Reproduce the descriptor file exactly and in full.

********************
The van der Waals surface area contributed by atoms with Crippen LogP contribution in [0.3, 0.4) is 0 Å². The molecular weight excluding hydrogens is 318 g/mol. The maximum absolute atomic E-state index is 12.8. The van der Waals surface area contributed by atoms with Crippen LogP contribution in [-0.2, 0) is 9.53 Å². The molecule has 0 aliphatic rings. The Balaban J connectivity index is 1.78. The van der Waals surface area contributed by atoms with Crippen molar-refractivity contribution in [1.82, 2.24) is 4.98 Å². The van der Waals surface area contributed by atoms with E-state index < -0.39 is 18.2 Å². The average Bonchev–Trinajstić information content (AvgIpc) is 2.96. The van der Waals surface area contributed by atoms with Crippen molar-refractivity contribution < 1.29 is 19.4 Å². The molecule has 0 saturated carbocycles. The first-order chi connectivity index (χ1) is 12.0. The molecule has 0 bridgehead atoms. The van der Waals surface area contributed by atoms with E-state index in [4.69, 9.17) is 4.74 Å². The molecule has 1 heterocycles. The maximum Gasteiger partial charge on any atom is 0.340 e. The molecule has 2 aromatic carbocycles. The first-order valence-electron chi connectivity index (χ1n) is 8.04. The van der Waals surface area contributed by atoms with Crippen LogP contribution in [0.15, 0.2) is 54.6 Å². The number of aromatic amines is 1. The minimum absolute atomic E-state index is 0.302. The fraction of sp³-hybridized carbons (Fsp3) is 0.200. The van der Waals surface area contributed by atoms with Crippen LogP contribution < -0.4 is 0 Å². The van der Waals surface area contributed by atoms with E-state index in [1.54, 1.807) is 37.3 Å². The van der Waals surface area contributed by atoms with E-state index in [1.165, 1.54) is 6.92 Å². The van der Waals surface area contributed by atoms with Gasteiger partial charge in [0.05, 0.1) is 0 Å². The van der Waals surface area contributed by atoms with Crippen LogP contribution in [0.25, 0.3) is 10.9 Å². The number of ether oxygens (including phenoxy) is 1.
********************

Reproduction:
The van der Waals surface area contributed by atoms with Crippen LogP contribution in [0.3, 0.4) is 0 Å². The molecular weight excluding hydrogens is 318 g/mol. The maximum absolute atomic E-state index is 12.8. The van der Waals surface area contributed by atoms with Crippen LogP contribution in [-0.2, 0) is 9.53 Å². The molecule has 0 aliphatic rings. The Balaban J connectivity index is 1.78. The van der Waals surface area contributed by atoms with Crippen molar-refractivity contribution in [1.82, 2.24) is 4.98 Å². The van der Waals surface area contributed by atoms with E-state index < -0.39 is 18.2 Å². The average Bonchev–Trinajstić information content (AvgIpc) is 2.96. The van der Waals surface area contributed by atoms with Crippen molar-refractivity contribution < 1.29 is 19.4 Å². The molecule has 0 saturated carbocycles. The first-order chi connectivity index (χ1) is 12.0. The molecule has 0 bridgehead atoms. The van der Waals surface area contributed by atoms with E-state index in [4.69, 9.17) is 4.74 Å². The molecule has 1 heterocycles. The maximum Gasteiger partial charge on any atom is 0.340 e. The molecule has 2 aromatic carbocycles. The first-order valence-electron chi connectivity index (χ1n) is 8.04. The van der Waals surface area contributed by atoms with Crippen LogP contribution in [0.15, 0.2) is 54.6 Å². The number of aromatic amines is 1. The minimum absolute atomic E-state index is 0.302. The fraction of sp³-hybridized carbons (Fsp3) is 0.200. The van der Waals surface area contributed by atoms with Crippen LogP contribution < -0.4 is 0 Å². The van der Waals surface area contributed by atoms with E-state index in [1.54, 1.807) is 37.3 Å². The van der Waals surface area contributed by atoms with E-state index in [1.165, 1.54) is 6.92 Å². The van der Waals surface area contributed by atoms with Gasteiger partial charge in [0.05, 0.1) is 0 Å². The van der Waals surface area contributed by atoms with Crippen LogP contribution in [0.25, 0.3) is 10.9 Å². The number of ether oxygens (including phenoxy) is 1.